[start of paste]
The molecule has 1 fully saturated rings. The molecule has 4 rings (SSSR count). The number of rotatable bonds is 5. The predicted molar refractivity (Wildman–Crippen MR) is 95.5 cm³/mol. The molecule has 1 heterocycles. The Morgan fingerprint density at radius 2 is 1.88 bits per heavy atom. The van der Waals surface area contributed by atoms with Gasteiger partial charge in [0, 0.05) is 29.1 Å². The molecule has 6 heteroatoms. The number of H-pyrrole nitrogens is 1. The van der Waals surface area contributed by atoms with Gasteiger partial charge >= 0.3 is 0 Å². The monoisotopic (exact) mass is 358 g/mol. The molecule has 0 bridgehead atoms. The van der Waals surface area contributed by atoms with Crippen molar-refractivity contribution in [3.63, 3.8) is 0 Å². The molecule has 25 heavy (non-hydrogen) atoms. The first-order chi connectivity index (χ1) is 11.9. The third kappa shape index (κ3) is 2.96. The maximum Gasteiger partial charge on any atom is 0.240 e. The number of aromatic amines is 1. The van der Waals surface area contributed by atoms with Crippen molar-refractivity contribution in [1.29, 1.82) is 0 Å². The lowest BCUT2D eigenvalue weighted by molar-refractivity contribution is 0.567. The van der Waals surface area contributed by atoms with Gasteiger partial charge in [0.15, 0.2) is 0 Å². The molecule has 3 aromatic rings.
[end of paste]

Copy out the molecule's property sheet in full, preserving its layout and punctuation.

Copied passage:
The molecule has 1 fully saturated rings. The molecule has 4 rings (SSSR count). The number of rotatable bonds is 5. The predicted molar refractivity (Wildman–Crippen MR) is 95.5 cm³/mol. The molecule has 1 heterocycles. The Morgan fingerprint density at radius 2 is 1.88 bits per heavy atom. The van der Waals surface area contributed by atoms with Gasteiger partial charge in [0, 0.05) is 29.1 Å². The molecule has 6 heteroatoms. The number of H-pyrrole nitrogens is 1. The van der Waals surface area contributed by atoms with Gasteiger partial charge >= 0.3 is 0 Å². The monoisotopic (exact) mass is 358 g/mol. The molecule has 0 bridgehead atoms. The van der Waals surface area contributed by atoms with Crippen molar-refractivity contribution in [3.63, 3.8) is 0 Å². The molecule has 25 heavy (non-hydrogen) atoms. The first-order chi connectivity index (χ1) is 11.9. The third kappa shape index (κ3) is 2.96. The maximum Gasteiger partial charge on any atom is 0.240 e. The number of aromatic amines is 1. The van der Waals surface area contributed by atoms with Crippen molar-refractivity contribution in [1.29, 1.82) is 0 Å². The lowest BCUT2D eigenvalue weighted by molar-refractivity contribution is 0.567. The van der Waals surface area contributed by atoms with Gasteiger partial charge in [0.15, 0.2) is 0 Å². The molecule has 3 aromatic rings.